Leap from Double-A a tall order, but slugger has natural ability to learn quickly
By Richard Justice
When the Texas Rangers summoned 23-year-old right-hander Chi Chi Gonzalez to the Major Leagues last week, they did so reluctantly. He was pitching at Class A Advanced at this time last year, and his resume included just 14 starts at Double-A and eight at Triple-A.
In a perfect world, the Rangers would have preferred to see Gonzalez pitch more in the Minor Leagues, to let him polish his stuff, build up arm strength and continue to figure things out.
"But," Rangers general manager Jon Daniels said, "sometimes circumstances dictate a different timetable."
While Daniels was low-key about what he expected from Gonzalez on Saturday night against the Red Sox, he was also thrilled. The Rangers have a deep farm system, one of the deepest in the game, and Daniels couldn't wait to see what Gonzalez, Texas' No. 5 prospect, could do.
These are potentially franchise-changing moments. The Rangers have sprinted back into contention by winning 18 of 27 despite having five starting pitchers on the disabled list. In 24-year-old Nick Martinez, they already have one of baseball's best young starters.
If Gonzalez had pitched well, he would've added to a growing sense of optimism about the franchise. He didn't disappoint, blanking the Red Sox for 5 2/3 innings and earning the victory.
The Rangers have made a similar decision regarding 21-year-old third baseman Joey Gallo, who will make his Major League debut on Tuesday night against the White Sox in Arlington.
Is Gallo ready? Who knows? He has dominated Minor League pitching, and now it's time to find out what else he's capable of.
Fans have awaited the arrival of Gallo -- Texas' top prospect and the ninth-best prospect in the game, according to MLB.com -- for a couple of years. There'll be an extra buzz in the ballpark and clubhouse.
At a time when power is the thing every organization wants more of, Gallo hit 82 home runs from 2013-14. And in Spring Training this year, Gallo held his own, hitting two home runs and running up an .802 on-base plus slugging percentage in 32 at-bats.
In 34 games at Double-A Frisco this season, Gallo has looked plenty ready, hitting nine home runs with a 1.061 OPS. His on-base percentage is .425.
Just as the Rangers were about to promote Gallo to Triple-A, their regular third baseman, Adrian Beltre, sustained a sprained left thumb that will sideline him for at least two weeks.
So just as Daniels and his staff did last week with Gonzalez, they're going to give Gallo a look. Daniels emphasized that Gallo will play only until Beltre returns.
That's probably true. Beltre is Texas' undisputed leader, a borderline Hall of Fame player on the field and a tremendous leader off it.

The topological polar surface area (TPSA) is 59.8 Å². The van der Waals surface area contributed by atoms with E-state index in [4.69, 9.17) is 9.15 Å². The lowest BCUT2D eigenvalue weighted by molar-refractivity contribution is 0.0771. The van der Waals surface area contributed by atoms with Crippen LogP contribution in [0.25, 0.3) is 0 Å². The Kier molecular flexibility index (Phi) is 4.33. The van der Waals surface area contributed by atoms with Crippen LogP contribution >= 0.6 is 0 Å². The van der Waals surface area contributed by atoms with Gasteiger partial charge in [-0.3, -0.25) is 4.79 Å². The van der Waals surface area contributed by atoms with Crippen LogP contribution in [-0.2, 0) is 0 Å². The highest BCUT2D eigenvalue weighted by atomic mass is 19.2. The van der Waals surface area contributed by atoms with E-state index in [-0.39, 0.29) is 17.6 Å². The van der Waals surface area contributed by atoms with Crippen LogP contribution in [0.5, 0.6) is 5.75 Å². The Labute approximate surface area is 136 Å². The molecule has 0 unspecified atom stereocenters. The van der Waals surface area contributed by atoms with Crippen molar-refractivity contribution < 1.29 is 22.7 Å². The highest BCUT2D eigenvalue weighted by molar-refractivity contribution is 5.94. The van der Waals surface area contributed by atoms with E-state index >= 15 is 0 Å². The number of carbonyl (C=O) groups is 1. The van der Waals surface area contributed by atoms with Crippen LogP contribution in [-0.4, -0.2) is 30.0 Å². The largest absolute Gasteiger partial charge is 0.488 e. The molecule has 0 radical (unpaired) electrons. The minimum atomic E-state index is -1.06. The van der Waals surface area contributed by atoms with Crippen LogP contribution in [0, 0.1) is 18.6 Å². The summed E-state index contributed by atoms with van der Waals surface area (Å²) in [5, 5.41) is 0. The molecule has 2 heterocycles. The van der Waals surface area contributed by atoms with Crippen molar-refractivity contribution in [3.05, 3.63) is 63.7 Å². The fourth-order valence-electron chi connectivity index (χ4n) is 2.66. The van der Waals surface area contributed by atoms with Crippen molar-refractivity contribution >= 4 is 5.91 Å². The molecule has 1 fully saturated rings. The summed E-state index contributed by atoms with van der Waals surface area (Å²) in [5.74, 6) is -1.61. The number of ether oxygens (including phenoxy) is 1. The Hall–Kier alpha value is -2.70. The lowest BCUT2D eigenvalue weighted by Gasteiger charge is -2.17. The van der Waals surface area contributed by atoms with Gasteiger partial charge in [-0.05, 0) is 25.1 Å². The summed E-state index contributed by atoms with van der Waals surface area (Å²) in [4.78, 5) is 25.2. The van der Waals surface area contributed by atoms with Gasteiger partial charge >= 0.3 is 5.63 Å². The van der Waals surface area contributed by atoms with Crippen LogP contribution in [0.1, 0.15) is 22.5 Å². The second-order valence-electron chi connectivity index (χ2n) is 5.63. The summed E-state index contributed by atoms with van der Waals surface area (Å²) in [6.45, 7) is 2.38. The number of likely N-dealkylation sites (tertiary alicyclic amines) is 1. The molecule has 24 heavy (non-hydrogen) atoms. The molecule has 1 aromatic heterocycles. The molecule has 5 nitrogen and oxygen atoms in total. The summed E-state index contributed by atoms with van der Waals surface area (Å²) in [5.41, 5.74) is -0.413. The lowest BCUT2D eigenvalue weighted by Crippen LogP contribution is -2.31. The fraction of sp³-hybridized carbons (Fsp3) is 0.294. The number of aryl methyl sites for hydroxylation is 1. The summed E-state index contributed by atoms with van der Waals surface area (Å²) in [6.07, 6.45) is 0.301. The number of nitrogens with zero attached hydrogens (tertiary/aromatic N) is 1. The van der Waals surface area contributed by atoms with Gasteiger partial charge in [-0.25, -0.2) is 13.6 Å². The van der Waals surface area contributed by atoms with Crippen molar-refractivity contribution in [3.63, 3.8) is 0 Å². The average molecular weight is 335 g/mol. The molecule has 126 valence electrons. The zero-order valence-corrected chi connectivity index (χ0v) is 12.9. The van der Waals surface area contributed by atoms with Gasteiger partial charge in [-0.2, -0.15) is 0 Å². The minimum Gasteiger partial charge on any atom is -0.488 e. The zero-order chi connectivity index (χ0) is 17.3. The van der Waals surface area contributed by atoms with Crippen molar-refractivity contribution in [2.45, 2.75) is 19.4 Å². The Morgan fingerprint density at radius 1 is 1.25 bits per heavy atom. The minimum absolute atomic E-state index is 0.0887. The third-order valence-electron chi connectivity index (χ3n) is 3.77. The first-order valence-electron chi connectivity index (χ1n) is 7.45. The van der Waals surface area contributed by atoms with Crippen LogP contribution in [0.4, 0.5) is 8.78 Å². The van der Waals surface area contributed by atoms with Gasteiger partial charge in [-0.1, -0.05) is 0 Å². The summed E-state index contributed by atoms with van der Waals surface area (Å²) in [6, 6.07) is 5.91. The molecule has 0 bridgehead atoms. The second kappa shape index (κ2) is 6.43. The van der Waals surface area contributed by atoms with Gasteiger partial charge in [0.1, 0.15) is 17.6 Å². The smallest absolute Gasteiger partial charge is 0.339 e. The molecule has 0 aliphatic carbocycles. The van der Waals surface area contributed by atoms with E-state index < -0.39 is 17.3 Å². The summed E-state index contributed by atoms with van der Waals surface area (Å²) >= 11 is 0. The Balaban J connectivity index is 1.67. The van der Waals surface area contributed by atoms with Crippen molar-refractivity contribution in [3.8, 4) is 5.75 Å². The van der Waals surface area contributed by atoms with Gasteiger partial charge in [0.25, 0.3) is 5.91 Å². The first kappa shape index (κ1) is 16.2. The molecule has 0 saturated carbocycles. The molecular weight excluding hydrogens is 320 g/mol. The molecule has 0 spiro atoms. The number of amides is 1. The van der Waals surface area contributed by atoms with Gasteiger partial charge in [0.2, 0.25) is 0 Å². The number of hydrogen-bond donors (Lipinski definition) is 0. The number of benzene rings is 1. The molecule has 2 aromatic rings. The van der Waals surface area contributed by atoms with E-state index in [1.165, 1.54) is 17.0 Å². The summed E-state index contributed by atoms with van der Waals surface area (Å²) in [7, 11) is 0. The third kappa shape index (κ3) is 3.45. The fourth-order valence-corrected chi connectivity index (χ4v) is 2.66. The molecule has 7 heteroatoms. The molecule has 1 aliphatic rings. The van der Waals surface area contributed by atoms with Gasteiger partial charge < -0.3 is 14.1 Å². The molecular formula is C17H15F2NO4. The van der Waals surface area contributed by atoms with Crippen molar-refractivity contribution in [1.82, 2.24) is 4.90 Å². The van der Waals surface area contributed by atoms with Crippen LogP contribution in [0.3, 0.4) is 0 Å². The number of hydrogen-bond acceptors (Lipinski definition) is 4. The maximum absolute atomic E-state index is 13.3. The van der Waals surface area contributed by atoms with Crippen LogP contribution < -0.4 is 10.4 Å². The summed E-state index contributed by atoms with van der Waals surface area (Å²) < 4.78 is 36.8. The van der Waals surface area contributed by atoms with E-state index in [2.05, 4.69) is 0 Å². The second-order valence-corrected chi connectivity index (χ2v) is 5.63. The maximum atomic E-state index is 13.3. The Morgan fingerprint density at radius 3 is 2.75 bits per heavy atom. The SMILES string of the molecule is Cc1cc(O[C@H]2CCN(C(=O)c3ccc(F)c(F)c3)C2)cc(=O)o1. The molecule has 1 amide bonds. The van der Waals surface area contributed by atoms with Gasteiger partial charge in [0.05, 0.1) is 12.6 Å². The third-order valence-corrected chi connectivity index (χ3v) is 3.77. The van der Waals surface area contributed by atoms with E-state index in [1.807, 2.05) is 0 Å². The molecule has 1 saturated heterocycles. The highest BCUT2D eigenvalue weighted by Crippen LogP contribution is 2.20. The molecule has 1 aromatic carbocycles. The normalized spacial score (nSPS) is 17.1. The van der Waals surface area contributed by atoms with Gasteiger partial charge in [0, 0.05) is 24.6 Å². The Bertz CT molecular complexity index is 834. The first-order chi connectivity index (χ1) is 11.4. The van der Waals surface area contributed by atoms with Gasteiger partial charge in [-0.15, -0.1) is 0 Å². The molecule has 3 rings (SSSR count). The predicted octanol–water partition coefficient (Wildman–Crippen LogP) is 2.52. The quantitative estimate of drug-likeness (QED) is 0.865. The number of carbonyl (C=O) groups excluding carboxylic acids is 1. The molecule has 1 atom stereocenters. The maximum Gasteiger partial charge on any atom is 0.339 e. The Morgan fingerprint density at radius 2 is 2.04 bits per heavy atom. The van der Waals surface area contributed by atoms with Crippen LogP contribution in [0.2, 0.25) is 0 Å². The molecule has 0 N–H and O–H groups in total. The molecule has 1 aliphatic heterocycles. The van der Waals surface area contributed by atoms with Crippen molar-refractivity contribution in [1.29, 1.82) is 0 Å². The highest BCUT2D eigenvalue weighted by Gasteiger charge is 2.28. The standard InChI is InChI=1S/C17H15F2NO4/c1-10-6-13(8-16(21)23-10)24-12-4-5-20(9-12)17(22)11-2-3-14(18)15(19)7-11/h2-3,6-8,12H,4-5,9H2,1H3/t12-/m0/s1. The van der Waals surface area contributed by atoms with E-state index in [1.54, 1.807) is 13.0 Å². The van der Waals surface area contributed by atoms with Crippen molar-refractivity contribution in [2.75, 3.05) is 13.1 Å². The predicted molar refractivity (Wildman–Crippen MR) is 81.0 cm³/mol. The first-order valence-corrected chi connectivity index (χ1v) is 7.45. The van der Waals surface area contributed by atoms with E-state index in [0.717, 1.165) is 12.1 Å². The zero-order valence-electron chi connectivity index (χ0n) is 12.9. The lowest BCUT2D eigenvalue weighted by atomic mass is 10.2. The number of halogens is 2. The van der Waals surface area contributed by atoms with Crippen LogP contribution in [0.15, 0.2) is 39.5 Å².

On the other hand, these things usually work themselves out. All kinds of things happen during a six-month season.
If Gallo shows he can play, there's a great chance the Rangers will find a place for him, either immediately or very soon. Regardless, it's the right time.
In doing so, teams have discovered that talent wins out. Maybe guys struggle. Maybe they have more to figure out. But if the best young players are as good as scouts and other evaluators think they are, they will hold their own.
And they might just make the difference between finishing first and second.
Here's the other part of this deal. Baseball's best managers know how to put young guys in a position to succeed. They know how to nurture their confidence and help them deal with the game's inevitable failures. One of the reasons the Cubs wanted Joe Maddon as their manager is because his track record at these things is as good as anyone's.
And Texas manager Jeff Banister, a Clint Hurdle protégé, is excellent at it as well. The Rangers have the right environment. Beltre will be important in helping the kid gain acceptance.
Veteran first baseman Prince Fielder will help, too. He'll throw an arm around the kid and tell him he also made his debut at 21. Fielder had a few tough days along the way, but in the end, his talent won out. The more he played, the more comfortable he got.
If Gallo has to go back to the Minors for another stint, so be it. He will have a working blueprint for getting back.
Gallo might also never go back because his talent is special enough to allow him to learn on the fly. Besides that, is he really going to benefit all that much by going to Triple-A and facing borderline guys?
Gallo is ready for the big time.
Let's find out how ready.
Richard Justice is a columnist for MLB.com. Read his blog, Justice4U. This story was not subject to the approval of Major League Baseball or its clubs.